OHSU’s HIV researcher wins more than $14 million

Lynne Terry, Oregonian

Federal officials have given $42 million to top HIV researchers, including Dr. Louis Picker of Oregon Health & Science University.

Picker has developed one of the most promising HIV vaccines in the country. He’ll get a little over a third of the grant from the National Institutes of Health. The same amount will go to Dr. Dan Barouch of Harvard Medical School. Barouch has a promising vaccine that uses a different approach. Six other scientists will share the rest of the money by performing analyses for the two researchers.

The five-year grant will give Picker and Barouch time to figure out how their approaches to a preventative vaccine are working and then to combine them in hopes of finding a cure.

Picker said he’s relieved to get the grant funded.

“All of my grants from the past five years are ending so I had to work really hard to renew them,” Picker said. “The mission is accomplished. We can keep the USS Enterprise on course for another five-year mission.”

Picker’s vaccine eliminated the virus that causes AIDS from 50 to 60 percent of monkeys who’s been infected. His approach involves using a herpes virus, cytomegalovirus, to train the immune system to fight HIV so that when cells get infected it attacks. Barouch, who’s had about the same success rate in monkeys, relies on antibodies to clear the virus.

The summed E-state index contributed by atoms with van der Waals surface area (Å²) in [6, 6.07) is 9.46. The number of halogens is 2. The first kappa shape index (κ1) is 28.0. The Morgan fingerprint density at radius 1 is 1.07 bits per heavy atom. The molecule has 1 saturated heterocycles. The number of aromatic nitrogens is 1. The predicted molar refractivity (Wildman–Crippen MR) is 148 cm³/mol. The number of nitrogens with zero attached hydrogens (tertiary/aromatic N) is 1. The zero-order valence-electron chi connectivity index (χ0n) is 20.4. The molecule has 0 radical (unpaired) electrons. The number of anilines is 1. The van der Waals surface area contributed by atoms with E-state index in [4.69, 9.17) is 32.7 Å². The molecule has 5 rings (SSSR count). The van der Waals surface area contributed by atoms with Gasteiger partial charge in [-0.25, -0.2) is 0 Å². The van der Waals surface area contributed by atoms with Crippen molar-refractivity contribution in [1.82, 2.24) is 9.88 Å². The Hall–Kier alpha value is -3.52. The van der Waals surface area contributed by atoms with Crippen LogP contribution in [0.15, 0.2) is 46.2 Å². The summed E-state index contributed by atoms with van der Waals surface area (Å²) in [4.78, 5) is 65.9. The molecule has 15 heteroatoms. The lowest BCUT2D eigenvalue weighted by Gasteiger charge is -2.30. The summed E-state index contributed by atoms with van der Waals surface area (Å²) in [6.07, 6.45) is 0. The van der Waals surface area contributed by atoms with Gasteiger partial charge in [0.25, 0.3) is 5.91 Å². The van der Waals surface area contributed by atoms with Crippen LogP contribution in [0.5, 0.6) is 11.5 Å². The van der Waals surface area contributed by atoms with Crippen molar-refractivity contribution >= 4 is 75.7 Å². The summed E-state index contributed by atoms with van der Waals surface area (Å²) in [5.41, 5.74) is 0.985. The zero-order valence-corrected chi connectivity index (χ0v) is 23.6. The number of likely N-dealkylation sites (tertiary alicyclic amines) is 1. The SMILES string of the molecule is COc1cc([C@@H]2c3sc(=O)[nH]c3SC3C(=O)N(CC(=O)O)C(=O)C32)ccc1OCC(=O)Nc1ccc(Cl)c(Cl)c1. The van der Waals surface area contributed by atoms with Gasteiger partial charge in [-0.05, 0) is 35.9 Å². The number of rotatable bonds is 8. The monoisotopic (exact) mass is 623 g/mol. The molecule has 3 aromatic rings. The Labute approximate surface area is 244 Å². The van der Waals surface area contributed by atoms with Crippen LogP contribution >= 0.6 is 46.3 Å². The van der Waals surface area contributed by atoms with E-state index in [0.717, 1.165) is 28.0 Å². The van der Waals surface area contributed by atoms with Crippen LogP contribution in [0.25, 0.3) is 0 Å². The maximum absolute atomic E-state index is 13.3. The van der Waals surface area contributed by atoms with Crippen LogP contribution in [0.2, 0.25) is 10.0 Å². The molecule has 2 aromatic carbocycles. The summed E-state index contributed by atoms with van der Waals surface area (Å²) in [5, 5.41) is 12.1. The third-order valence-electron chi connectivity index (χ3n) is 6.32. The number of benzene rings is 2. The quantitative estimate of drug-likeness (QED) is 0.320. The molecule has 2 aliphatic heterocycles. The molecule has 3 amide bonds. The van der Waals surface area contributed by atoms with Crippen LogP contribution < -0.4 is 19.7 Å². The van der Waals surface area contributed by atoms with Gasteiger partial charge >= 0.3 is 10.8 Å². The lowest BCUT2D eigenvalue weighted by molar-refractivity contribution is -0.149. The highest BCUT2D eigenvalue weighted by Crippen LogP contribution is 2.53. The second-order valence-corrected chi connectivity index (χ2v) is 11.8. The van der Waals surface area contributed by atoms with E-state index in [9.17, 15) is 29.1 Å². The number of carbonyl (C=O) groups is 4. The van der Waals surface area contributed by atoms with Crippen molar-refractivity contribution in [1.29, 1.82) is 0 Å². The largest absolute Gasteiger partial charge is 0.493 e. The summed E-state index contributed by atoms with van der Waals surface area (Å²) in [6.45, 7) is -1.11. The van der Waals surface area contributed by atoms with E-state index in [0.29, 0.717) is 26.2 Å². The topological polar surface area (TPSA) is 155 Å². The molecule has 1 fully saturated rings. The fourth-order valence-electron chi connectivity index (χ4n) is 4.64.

It only takes one potent virus to set up shop in the body. The idea is that Barouch’s vaccine could limit the number of infected cells and that Picker’s approach could clear out the rest.

“Stopping HIV may require a combination of vaccine approaches to get full protection,” Picker said.

First, Picker and Barouch have to figure out how their approaches work. Barouch will look at the antibodies and Picker will study killer T cells. Their work on monkeys and the analyses by the other scientists should give them a wider understanding of the science behind the vaccines.

Picker plans the first human trial with his vaccine next year. The first phase will focus on safety. Barouch is now conducting his second safety trial with his approach. After that comes trials that look at how effective the vaccines are.

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